This comprehensive project will combine extension, trials, technical and economic analysis to support growers to access the benefits of legumes in crop rotations moving forward.
Established as a project with investment by the GRDC, GGA will collaborate with government, agribusiness, researchers, grower groups and growers to address the low adoption of grain legumes in WA farming systems.
Origins of the project stem from GRDC analysis indicating farmers are aware of the benefits of legumes in crop rotations but concerns around pulse reliability, profitability and lack of confidence in their consistent production are causing barriers to integration. Consequently, Western Australian farmers have been slow to exploit the recent advances in grain legume genetics, acid-tolerant rhizobia, management strategies, weed and disease protection products.
Combatting this situation requires an extensive technical and extension program to change grower sentiment, driving new capabilities into profitable cropping systems. The project will see collaboration between government, agribusiness, researchers and end-users to address the current poor rate of adoption of grain legumes in WA farming systems.
- demonstrate recent advances in the production of grain legumes, across a range of environments and soil types, through 25 user defined farm-scale trials and, where appropriate small plot trials.
- apply statistically rigorous trial results to refine best fit grain legume recommendations
- produce statistically rigorous economic analysis of grain legumes as a cash crop in the year they are grown and calculate the financial contribution of grain legumes to the longer-term cropping sequence
- develop and deploy key messages from credible entities to market the improved performance of grain legumes.
The below project map plots the spread of 2022 (red) and proposed 2023 (yellow) trial sites. During 2023 pins will be added showing locations of legumes growers featured within the projects ‘Legumes Leaders’ community. This is a portfolio of experienced legumes growers sharing insights and experienced around how and why legumes have been a long term part of their farm system model.
|Facey Group||29 Jul – Field Walk No 1 | 31 October – Field Walk No.2||Faba Beans, Chickpea, Vetch|
|Yuna Farm Improvement Group||Aug 31 – Spring Field Day trial site drive-by||Vetch|
|Mingenew Irwin Group||15 Sept – Spring Field Day Trial Site Walk||Lupins|
|Stirlings To Coast Farmers||29 Sept – Spring Field Day Trial Site Walk||Faba Beans, Lupins|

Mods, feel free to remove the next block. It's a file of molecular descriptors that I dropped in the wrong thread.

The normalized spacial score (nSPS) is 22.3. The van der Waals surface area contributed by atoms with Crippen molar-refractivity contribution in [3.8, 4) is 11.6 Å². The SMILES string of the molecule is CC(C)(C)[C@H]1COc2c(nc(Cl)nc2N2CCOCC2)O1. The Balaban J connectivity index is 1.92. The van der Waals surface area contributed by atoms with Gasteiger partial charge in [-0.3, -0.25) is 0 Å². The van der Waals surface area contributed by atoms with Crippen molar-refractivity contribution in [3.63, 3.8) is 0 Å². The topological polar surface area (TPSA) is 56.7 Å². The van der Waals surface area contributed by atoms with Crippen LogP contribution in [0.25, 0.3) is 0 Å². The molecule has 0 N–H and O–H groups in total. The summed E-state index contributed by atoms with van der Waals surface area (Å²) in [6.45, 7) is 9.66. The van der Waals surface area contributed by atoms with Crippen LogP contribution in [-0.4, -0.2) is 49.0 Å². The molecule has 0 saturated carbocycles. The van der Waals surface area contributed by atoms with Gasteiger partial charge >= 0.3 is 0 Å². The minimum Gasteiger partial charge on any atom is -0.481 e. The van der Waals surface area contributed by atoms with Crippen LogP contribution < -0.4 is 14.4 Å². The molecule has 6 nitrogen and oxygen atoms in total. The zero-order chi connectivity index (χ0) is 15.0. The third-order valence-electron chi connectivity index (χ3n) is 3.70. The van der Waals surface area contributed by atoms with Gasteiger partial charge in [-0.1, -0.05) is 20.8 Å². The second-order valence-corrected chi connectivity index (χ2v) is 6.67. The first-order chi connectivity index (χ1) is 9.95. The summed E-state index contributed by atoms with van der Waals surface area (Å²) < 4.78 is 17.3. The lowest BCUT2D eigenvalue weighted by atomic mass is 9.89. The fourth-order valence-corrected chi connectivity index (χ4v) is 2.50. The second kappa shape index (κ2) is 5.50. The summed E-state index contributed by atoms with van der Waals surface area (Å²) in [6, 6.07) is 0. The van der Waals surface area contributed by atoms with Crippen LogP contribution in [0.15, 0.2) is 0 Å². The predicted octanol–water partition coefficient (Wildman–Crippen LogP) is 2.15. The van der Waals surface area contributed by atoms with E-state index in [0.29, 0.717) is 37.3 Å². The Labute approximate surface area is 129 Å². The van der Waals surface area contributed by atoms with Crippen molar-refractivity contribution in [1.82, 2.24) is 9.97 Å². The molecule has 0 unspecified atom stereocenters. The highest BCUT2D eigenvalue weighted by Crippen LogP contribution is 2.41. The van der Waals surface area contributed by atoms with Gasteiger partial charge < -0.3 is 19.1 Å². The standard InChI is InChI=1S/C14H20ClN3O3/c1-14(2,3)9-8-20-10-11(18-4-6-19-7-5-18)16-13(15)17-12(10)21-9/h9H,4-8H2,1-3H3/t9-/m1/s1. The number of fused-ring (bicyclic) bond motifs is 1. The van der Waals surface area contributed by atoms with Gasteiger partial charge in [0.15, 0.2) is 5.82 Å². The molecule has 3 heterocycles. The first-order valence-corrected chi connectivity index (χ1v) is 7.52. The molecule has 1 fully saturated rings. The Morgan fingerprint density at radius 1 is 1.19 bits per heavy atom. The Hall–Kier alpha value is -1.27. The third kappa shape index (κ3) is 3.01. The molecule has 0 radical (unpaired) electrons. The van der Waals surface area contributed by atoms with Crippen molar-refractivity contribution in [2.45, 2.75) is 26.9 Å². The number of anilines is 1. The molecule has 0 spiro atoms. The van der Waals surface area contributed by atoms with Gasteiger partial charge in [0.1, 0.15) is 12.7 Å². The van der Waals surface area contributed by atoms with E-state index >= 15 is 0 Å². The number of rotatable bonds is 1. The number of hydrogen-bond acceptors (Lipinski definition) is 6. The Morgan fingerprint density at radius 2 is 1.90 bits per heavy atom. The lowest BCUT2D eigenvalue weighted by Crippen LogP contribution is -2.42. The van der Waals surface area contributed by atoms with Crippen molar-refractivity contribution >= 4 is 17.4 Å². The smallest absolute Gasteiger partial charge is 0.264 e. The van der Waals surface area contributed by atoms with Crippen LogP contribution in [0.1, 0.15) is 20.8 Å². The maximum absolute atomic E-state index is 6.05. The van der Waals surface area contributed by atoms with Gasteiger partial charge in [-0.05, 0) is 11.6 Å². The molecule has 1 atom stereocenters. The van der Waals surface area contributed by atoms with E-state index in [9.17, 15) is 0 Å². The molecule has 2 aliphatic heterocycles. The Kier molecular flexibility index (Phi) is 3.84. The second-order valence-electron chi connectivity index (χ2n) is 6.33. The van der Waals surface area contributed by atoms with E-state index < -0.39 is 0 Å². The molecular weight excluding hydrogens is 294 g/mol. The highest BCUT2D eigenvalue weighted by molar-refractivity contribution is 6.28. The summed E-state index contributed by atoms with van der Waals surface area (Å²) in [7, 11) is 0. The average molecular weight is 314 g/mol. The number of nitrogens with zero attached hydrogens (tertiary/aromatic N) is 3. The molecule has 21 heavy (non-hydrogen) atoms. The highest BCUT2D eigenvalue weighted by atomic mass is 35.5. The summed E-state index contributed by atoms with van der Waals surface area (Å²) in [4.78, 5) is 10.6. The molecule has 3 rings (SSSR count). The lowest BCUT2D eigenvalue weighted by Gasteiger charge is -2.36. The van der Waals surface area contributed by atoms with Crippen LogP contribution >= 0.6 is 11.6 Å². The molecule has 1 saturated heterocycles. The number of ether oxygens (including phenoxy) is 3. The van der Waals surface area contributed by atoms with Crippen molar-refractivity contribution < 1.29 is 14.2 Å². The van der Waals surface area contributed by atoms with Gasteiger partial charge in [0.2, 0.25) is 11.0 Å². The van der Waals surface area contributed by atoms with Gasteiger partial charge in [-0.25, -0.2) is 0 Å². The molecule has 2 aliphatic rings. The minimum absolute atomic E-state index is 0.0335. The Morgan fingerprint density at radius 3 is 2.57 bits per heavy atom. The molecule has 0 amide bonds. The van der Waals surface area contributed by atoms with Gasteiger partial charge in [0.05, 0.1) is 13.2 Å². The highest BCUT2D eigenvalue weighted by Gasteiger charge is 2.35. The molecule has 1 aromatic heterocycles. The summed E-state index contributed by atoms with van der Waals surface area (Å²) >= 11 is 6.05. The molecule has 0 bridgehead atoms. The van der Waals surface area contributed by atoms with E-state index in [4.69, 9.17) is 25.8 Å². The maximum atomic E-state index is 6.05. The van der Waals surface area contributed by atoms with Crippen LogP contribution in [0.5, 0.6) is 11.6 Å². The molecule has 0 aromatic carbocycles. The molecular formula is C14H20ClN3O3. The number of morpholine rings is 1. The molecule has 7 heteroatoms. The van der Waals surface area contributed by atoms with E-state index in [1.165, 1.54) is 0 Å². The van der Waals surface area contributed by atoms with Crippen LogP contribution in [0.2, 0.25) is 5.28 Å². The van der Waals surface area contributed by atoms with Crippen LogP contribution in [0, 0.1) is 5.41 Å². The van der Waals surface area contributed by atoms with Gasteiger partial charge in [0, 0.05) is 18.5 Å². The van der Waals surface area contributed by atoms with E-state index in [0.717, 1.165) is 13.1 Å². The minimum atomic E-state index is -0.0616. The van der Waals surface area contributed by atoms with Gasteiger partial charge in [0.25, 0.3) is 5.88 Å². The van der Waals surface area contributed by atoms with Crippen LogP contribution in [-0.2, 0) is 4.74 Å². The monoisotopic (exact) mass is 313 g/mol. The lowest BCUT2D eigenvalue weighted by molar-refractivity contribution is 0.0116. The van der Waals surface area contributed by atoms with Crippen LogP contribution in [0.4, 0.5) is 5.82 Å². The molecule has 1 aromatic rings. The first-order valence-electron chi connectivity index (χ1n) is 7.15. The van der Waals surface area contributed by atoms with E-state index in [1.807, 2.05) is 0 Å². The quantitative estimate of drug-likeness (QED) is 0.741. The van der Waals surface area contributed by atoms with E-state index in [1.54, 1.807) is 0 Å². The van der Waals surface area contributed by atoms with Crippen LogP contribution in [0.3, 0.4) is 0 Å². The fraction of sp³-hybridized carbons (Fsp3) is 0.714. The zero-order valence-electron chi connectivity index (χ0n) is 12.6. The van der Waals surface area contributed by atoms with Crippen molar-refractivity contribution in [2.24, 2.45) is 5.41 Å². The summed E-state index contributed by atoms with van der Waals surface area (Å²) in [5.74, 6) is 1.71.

|MADFIG x WANTFA||6 Oct (Warakirri Chickpea site)||Chickpea|
|Ravensthorpe Agricultural Initiative Network (RAIN)||TBA||TBA|
|Lakes Information & Farming Technology (LIFT)||TBA||TBA|
|Corrigin Farm Improvement Group||TBA||TBA|
|West Midlands Group||TBA||TBA|
|South East Premium Growers Association||TBA||TBA|
Photos below of project trial sites are flowing in from project partner grower groups and will be updated as visuals are available.
Follow the grower group project partners on Twitter.
Add your details here to follow the project and be part of our legumes knowledge community. You’ll hear about the trial field days, trial results, receive updates when Legumes Leaders are added showcasing how and why legumes have been a long term part of their farm system model.
Insights from local WA farmers that are long term growers of legumes and advocates of legumes in their farming system. View the Legume Leaders Gallery here.
The Business Case for Legumes
-Reduced inputs to the farming systems
-Commercial trends in plant based protein
-Business resilience through diversified crop options
Grains and Legumes Nutrition Council – Resource Library
GLNC’s mission is to promote grains & legumes as part of a balanced diet through evidence-based information, while supporting the industry to benefit all Australians.
GGA Program Broker Mark Holland said WA growers were aware of the benefits of having grain legumes in their cropping rotation, but were frustrated by their inconsistent performance.
“As well as best practice production, this research will also explore the enhanced capabilities of modern grain legume varieties that have become available in recent years through advances in genetics, management and crop protection products,” he said.
“We will be measuring the impact of grain legumes to the rotation in terms of both crop yield and the benefit to following crops in nitrogen fixation and reduced inputs.
“The trials are being driven by the various grower groups and what their grower members want to see, including legume response to different crop protection treatments, soil amelioration, new varieties and nutrition responses.”
Five different trials are planned for 2022. The Esperance zone will host lentil trials, disease control and response will be explored with faba beans in Albany, numerous species will be planted in trials at Wickepin, chickpeas will be the focus at Merredin and the response of lupins to phosphorus and potassium treatments will be studied at Mingenew.Full Media Update story
The grower groups will be supported by Department of Primary Industries and Regional Development senior research scientist Mark Seymour and Farmanco consultant Ben Curtis, who will provide technical advice and guidance throughout the project.
“We are looking forward to demonstrating the important role grain legumes can play in western cropping rotations,” Mr Holland said.
“With high prices for nitrogen fertilisers, it’s more important than ever we have functional legumes included in the rotation.”
Enquiries to Daniel Kidd at GGA